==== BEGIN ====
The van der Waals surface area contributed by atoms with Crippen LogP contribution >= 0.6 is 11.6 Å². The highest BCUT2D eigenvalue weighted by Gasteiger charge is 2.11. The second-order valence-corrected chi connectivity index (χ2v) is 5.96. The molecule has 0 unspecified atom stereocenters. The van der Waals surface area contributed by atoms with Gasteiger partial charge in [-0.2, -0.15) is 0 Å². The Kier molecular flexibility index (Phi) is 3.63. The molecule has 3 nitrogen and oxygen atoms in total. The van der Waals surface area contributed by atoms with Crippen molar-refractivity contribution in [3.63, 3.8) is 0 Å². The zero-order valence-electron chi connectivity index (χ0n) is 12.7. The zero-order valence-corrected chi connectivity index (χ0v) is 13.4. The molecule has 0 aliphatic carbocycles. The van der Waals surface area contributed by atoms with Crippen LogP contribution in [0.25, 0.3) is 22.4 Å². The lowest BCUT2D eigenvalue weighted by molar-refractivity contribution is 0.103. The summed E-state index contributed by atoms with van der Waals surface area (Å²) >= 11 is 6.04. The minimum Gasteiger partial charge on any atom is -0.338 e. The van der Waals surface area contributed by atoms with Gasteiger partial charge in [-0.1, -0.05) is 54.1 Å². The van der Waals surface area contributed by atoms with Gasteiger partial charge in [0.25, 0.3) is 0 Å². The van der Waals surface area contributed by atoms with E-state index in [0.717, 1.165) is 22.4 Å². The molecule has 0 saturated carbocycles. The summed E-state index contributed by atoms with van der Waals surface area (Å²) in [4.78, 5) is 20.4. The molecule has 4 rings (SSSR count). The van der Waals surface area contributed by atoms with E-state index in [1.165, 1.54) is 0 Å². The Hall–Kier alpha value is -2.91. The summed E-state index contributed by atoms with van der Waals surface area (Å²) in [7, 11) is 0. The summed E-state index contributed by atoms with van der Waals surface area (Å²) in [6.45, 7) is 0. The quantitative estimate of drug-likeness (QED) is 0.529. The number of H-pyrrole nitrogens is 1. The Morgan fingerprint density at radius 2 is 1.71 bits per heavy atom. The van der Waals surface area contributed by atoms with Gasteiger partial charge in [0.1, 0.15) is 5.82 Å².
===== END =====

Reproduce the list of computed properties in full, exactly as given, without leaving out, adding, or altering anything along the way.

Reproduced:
The van der Waals surface area contributed by atoms with Crippen LogP contribution >= 0.6 is 11.6 Å². The highest BCUT2D eigenvalue weighted by Gasteiger charge is 2.11. The second-order valence-corrected chi connectivity index (χ2v) is 5.96. The molecule has 0 unspecified atom stereocenters. The van der Waals surface area contributed by atoms with Gasteiger partial charge in [-0.2, -0.15) is 0 Å². The Kier molecular flexibility index (Phi) is 3.63. The molecule has 3 nitrogen and oxygen atoms in total. The van der Waals surface area contributed by atoms with Crippen molar-refractivity contribution in [3.63, 3.8) is 0 Å². The zero-order valence-electron chi connectivity index (χ0n) is 12.7. The zero-order valence-corrected chi connectivity index (χ0v) is 13.4. The molecule has 0 aliphatic carbocycles. The van der Waals surface area contributed by atoms with Crippen LogP contribution in [0.25, 0.3) is 22.4 Å². The lowest BCUT2D eigenvalue weighted by molar-refractivity contribution is 0.103. The summed E-state index contributed by atoms with van der Waals surface area (Å²) >= 11 is 6.04. The minimum Gasteiger partial charge on any atom is -0.338 e. The van der Waals surface area contributed by atoms with Gasteiger partial charge in [-0.1, -0.05) is 54.1 Å². The van der Waals surface area contributed by atoms with Gasteiger partial charge in [0.25, 0.3) is 0 Å². The van der Waals surface area contributed by atoms with E-state index in [0.717, 1.165) is 22.4 Å². The molecule has 0 saturated carbocycles. The summed E-state index contributed by atoms with van der Waals surface area (Å²) in [4.78, 5) is 20.4. The molecule has 4 rings (SSSR count). The van der Waals surface area contributed by atoms with E-state index in [1.165, 1.54) is 0 Å². The Hall–Kier alpha value is -2.91. The summed E-state index contributed by atoms with van der Waals surface area (Å²) in [7, 11) is 0. The summed E-state index contributed by atoms with van der Waals surface area (Å²) in [6.45, 7) is 0. The quantitative estimate of drug-likeness (QED) is 0.529. The number of H-pyrrole nitrogens is 1. The Morgan fingerprint density at radius 2 is 1.71 bits per heavy atom. The van der Waals surface area contributed by atoms with Gasteiger partial charge in [0.1, 0.15) is 5.82 Å².